Marie Antoinette was the youngest of fifteen children born to Empress Marie Theresa in 1755. She was married to the Dauphin of France in 1770. She became Queen of France in 1774. Marie Antoinette was ill prepared for her role as Queen. Her education was not closely supervised until it was known she would replace her sister in a marriage contract with the Dauphin. Her reputation came under attack as the country faced internal pressures. Along with the rest of the royal family, her lavish spending was one of the many issues revolutionaries had with the royalty, as the poor in France starved. In 1793, she was put on trial and beheaded by the revolutionaries.
This was a fascinating biography. Knowing that Marie Antoinette's life ends with her head being cut off, did not stop me from being completely engaged in the book. Fraser presents Marie Antoinette as a woman with much more to her than many people realize. She had relationship and political issues that were deeply intertwined, which made it difficult for her to meet everyone's expectations. Upon finishing this book, I have a deeper understanding of, and much more sympathy towards Marie Antoinette.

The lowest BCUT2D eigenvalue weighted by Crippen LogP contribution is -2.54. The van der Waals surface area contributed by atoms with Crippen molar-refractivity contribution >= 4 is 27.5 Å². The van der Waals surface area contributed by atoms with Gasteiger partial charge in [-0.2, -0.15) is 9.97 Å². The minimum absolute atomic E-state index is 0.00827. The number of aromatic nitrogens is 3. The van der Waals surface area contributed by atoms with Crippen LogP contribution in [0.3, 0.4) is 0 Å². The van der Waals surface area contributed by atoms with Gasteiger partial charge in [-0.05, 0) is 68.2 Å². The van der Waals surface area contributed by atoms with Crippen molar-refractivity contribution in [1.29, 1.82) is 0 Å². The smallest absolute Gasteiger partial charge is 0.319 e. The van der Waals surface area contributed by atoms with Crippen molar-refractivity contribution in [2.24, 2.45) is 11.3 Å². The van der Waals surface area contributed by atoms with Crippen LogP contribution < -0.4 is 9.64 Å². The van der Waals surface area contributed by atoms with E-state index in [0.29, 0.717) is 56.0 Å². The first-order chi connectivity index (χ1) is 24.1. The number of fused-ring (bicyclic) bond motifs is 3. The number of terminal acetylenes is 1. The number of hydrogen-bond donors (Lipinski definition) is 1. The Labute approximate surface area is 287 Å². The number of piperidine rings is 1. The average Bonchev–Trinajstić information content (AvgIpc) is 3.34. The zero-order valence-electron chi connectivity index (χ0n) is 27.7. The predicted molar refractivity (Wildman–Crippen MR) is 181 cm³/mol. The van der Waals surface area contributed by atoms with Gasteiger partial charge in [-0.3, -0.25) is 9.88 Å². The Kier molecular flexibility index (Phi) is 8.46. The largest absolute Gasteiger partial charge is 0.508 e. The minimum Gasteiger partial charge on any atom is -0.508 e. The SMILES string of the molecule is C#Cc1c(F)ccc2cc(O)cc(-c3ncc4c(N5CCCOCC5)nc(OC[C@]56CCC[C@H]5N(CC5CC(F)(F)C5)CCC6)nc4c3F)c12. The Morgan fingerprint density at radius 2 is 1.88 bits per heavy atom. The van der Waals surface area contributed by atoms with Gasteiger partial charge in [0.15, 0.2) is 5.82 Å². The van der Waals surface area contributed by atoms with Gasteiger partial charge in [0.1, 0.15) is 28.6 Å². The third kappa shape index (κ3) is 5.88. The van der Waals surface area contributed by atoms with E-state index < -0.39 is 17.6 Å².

This was a well researched biography that presented a new side to Marie Antoinette. Most people think of her as a cold hearted person that just lavishly spent all the country's money while the people starved. The famous words "Let them eat cake" are usually the first thing anyone thinks of when her name is mentioned. Fraser shows that Marie Antoinette did not say this. An earlier French princess said this phrase, and anytime people were dissatisfied with a later female ruler, this phrase was applied to them.
I highly recommend this biography if you want to learn more about Marie Antoinette. It was well researched, and presented in a very clear and engaging manner.